Lay It Down

Al Green

Blue Note Records, 2008

REVIEW BY: Jeff Clutterbuck


In the late ‘70s, as punk music was starting make inroads, many of the great artists of the time were ridiculed as being horrendously out-of-date and out of touch with the music scene. If memory serves, Led Zeppelin, Pink Floyd, and others had the misfortunes of being labeled as “dinosaurs.”

At the time, it is somewhat easy to understand that kind of mentality. The punk genre was a rebellion against, well, practically everything. In the end, it was consumed by its own hatred and morphed into something else altogether (I do not intend to slight punk too terribly; it has made valuable contributions.) I always took issue with that sort of mindset for a few reasons, but primarily due to the intransigence of the artists involved with regards to cooperation and collaboration. The new scene will always overthrow the old in terms of sales and chic, but there is gold to be mined from the efforts of great artists of any genre working together.

Take, for example, the latest record from soul troubadour Al Green. He is one of the few names in soul left with instant name recognition; his works in the early ‘70s are held up as shining examples of the genre. That heavenly voice has infused life into many a song that might have otherwise failed. The past few decades have seen average results from the man, although that is something to be expected from older artists.my_heart_sings_the_harmony_web_ad_alt_250

Add to the formula current artists who understand the legacy of what/who came before them and can legitimately add to it -- Lay It Down offers a plethora of such men and women: John Legend, Questlove, Anthony Hamilton, James Poyser, and Corinne Bailey Rae. The focus of the record may be on Green, but each of these artists brings their tastes and sensibilities that add to the foundation.

Soul music has fallen on hard times in the past decades, at least in this reviewer’s humble estimation, and that is a terrible shame. Music inspires feelings in people, and great soul does that very thing but at the same time stirs your very core to get up and move. Al Green has always understood this, and Lay It Down never loses sight of this basic principle.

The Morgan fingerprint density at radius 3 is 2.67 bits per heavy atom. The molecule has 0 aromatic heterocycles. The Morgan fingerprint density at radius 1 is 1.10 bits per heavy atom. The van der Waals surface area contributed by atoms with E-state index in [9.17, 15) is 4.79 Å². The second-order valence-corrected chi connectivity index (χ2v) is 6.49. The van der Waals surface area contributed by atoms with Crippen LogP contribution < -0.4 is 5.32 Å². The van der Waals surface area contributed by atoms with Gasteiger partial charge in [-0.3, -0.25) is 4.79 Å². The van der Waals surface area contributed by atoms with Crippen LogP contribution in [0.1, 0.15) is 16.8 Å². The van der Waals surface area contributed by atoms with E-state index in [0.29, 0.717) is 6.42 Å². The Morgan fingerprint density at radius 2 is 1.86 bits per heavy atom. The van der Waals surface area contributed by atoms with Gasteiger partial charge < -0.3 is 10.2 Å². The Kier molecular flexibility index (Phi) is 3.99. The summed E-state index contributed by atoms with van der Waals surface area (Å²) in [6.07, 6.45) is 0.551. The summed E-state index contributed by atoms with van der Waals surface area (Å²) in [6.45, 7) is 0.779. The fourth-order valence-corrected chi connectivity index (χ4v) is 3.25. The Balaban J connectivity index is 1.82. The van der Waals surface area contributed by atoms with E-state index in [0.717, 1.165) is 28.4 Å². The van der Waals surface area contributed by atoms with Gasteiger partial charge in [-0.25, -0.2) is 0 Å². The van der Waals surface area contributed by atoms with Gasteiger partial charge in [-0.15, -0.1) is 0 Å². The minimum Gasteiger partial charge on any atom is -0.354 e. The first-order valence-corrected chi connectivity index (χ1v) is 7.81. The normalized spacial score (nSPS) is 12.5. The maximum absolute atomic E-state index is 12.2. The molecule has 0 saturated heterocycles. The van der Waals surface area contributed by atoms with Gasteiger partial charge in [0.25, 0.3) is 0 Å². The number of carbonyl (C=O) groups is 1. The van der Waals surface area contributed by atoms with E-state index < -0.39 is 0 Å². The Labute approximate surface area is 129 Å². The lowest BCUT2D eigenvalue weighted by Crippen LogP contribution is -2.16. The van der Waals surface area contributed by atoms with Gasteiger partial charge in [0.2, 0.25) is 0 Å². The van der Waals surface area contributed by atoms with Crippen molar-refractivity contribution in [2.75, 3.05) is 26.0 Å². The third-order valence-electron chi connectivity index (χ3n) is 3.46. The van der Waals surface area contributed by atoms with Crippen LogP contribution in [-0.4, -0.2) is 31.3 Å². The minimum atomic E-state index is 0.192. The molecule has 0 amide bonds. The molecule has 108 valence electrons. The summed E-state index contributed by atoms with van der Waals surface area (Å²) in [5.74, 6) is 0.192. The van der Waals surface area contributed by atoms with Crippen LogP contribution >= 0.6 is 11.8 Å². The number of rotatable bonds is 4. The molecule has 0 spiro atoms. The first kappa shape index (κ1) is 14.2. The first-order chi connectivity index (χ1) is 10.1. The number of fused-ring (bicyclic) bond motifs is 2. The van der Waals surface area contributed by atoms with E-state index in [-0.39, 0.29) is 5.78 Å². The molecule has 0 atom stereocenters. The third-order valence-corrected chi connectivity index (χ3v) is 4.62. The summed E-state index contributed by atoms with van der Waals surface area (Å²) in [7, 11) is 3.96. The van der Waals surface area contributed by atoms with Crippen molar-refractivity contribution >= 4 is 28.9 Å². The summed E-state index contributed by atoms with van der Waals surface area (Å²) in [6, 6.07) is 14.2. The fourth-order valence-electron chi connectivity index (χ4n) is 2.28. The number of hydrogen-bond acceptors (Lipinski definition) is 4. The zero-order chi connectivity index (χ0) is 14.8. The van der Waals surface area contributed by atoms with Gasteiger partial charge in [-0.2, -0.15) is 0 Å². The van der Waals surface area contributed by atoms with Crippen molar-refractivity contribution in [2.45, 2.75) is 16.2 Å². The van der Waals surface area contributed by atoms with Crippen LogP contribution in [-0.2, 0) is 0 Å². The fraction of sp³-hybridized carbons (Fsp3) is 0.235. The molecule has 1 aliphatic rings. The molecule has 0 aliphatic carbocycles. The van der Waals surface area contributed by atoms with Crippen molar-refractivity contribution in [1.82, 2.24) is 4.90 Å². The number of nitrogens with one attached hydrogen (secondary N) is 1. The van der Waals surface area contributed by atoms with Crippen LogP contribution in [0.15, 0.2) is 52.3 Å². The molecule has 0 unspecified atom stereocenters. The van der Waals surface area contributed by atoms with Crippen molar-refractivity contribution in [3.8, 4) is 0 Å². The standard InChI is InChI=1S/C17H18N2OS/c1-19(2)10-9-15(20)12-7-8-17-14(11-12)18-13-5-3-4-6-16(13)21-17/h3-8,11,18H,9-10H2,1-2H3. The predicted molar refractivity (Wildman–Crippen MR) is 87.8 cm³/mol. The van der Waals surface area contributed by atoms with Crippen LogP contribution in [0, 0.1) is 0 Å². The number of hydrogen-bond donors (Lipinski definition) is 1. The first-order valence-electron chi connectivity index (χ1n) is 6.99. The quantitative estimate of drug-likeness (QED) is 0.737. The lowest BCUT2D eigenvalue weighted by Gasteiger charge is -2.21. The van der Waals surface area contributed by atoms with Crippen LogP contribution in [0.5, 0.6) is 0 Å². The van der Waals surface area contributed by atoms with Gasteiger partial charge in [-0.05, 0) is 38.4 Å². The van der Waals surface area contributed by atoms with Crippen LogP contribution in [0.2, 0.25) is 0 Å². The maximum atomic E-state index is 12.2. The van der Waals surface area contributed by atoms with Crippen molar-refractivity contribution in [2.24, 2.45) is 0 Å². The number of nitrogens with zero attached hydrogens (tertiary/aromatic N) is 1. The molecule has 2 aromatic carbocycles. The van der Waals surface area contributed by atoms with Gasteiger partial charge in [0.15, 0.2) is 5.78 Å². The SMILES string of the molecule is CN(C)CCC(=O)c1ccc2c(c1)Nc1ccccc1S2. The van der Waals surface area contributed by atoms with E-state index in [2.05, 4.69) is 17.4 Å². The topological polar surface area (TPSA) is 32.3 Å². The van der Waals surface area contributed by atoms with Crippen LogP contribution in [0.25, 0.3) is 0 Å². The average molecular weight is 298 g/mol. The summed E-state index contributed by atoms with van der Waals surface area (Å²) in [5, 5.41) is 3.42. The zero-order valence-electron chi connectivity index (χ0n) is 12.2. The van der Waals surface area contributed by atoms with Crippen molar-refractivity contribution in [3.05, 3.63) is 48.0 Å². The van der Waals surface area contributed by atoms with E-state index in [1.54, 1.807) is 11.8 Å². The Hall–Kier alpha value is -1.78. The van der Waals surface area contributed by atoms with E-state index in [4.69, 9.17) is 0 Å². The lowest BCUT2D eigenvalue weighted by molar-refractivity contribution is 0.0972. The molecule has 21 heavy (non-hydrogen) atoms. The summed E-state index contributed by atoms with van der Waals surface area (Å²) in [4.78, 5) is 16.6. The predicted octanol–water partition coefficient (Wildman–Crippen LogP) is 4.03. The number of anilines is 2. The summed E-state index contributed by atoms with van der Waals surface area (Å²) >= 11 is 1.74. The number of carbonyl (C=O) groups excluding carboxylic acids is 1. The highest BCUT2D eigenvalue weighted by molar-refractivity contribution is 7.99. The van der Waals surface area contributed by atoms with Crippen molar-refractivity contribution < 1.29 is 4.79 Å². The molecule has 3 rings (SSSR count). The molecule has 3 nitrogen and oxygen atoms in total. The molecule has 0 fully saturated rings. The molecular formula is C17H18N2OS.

Despite having reached the age of 62, Green’s voice remains one of the more magnificent in music. His ability to wring forth such emotion out of every note sung is a rare gift, and it has aged as well as a fine wine. This is evident during the opening title track; as the music reaches a majestic crescendo, Green matches it in every respect. It is a stunning way to open a record and to reclaim a legacy.

But if not for the efforts of Questlove and Poyser, this album may never have come to pass in the fashion it did. When word first reached my ears that these were the men in charge of producing an Al Green record, my excitement was palpable. Those expectations were fulfilled in a most satisfactory way. The elements of the vintage Green sound are present: the punchy brass sections, the incomparable grooves, the lush orchestration. Yet there is a contemporary vibe that permeates the proceedings. Lay It Down is not a retread, it is a refinement.

Collaboration is the word of the day, although it does not happen nearly enough for my liking. I would imagine that the clash of personalities and ego make it very difficult for many artists to work together and create, but one would have to hope the potential for the great music would overcome such petty differences. In this case, the fruits of the older generation and that of the new leave the consumer with an Album of the Year candidate.

Rating: A-

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© 2008 Jeff Clutterbuck and The Daily Vault. All rights reserved. Review or any portion may not be reproduced without written permission. Cover art is the intellectual property of Blue Note Records, and is used for informational purposes only.